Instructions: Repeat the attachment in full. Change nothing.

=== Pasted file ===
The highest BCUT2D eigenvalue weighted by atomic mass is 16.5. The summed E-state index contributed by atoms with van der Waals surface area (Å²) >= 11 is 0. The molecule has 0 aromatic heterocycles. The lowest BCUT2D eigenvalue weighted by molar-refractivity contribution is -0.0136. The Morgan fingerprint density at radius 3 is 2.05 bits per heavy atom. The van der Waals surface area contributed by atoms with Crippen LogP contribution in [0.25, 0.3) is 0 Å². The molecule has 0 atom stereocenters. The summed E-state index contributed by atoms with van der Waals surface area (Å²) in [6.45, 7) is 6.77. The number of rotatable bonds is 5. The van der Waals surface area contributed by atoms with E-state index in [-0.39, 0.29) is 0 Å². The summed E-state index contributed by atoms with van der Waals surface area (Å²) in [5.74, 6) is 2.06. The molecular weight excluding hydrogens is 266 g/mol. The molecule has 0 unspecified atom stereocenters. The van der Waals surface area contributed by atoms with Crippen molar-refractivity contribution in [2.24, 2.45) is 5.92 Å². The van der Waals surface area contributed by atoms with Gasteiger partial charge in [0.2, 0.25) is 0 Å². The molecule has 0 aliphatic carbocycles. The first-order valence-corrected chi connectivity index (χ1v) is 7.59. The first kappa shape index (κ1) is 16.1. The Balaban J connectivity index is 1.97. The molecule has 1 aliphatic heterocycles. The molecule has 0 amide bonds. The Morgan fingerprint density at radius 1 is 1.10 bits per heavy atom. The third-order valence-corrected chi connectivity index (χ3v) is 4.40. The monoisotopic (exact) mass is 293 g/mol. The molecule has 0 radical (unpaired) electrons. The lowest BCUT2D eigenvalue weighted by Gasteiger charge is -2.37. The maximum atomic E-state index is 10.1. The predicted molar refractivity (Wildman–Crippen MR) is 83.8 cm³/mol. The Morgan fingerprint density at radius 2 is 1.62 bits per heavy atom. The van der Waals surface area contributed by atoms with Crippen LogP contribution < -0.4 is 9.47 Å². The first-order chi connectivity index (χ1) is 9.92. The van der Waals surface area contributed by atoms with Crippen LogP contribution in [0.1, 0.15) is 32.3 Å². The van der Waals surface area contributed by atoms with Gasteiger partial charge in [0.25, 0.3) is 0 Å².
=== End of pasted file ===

The highest BCUT2D eigenvalue weighted by atomic mass is 16.5. The summed E-state index contributed by atoms with van der Waals surface area (Å²) >= 11 is 0. The molecule has 0 aromatic heterocycles. The lowest BCUT2D eigenvalue weighted by molar-refractivity contribution is -0.0136. The Morgan fingerprint density at radius 3 is 2.05 bits per heavy atom. The van der Waals surface area contributed by atoms with Crippen LogP contribution in [0.25, 0.3) is 0 Å². The molecule has 0 atom stereocenters. The summed E-state index contributed by atoms with van der Waals surface area (Å²) in [6.45, 7) is 6.77. The number of rotatable bonds is 5. The van der Waals surface area contributed by atoms with E-state index in [-0.39, 0.29) is 0 Å². The summed E-state index contributed by atoms with van der Waals surface area (Å²) in [5.74, 6) is 2.06. The molecular weight excluding hydrogens is 266 g/mol. The molecule has 0 unspecified atom stereocenters. The van der Waals surface area contributed by atoms with Crippen molar-refractivity contribution in [2.24, 2.45) is 5.92 Å². The van der Waals surface area contributed by atoms with Gasteiger partial charge in [0.2, 0.25) is 0 Å². The molecule has 0 aliphatic carbocycles. The first-order valence-corrected chi connectivity index (χ1v) is 7.59. The first kappa shape index (κ1) is 16.1. The Balaban J connectivity index is 1.97. The molecule has 1 aliphatic heterocycles. The molecule has 0 amide bonds. The Morgan fingerprint density at radius 1 is 1.10 bits per heavy atom. The third-order valence-corrected chi connectivity index (χ3v) is 4.40. The monoisotopic (exact) mass is 293 g/mol. The molecule has 0 radical (unpaired) electrons. The lowest BCUT2D eigenvalue weighted by Gasteiger charge is -2.37. The maximum atomic E-state index is 10.1. The predicted molar refractivity (Wildman–Crippen MR) is 83.8 cm³/mol. The Morgan fingerprint density at radius 2 is 1.62 bits per heavy atom. The van der Waals surface area contributed by atoms with Crippen LogP contribution < -0.4 is 9.47 Å². The first-order chi connectivity index (χ1) is 9.92. The van der Waals surface area contributed by atoms with Crippen LogP contribution in [0.1, 0.15) is 32.3 Å². The van der Waals surface area contributed by atoms with Gasteiger partial charge in [0.25, 0.3) is 0 Å².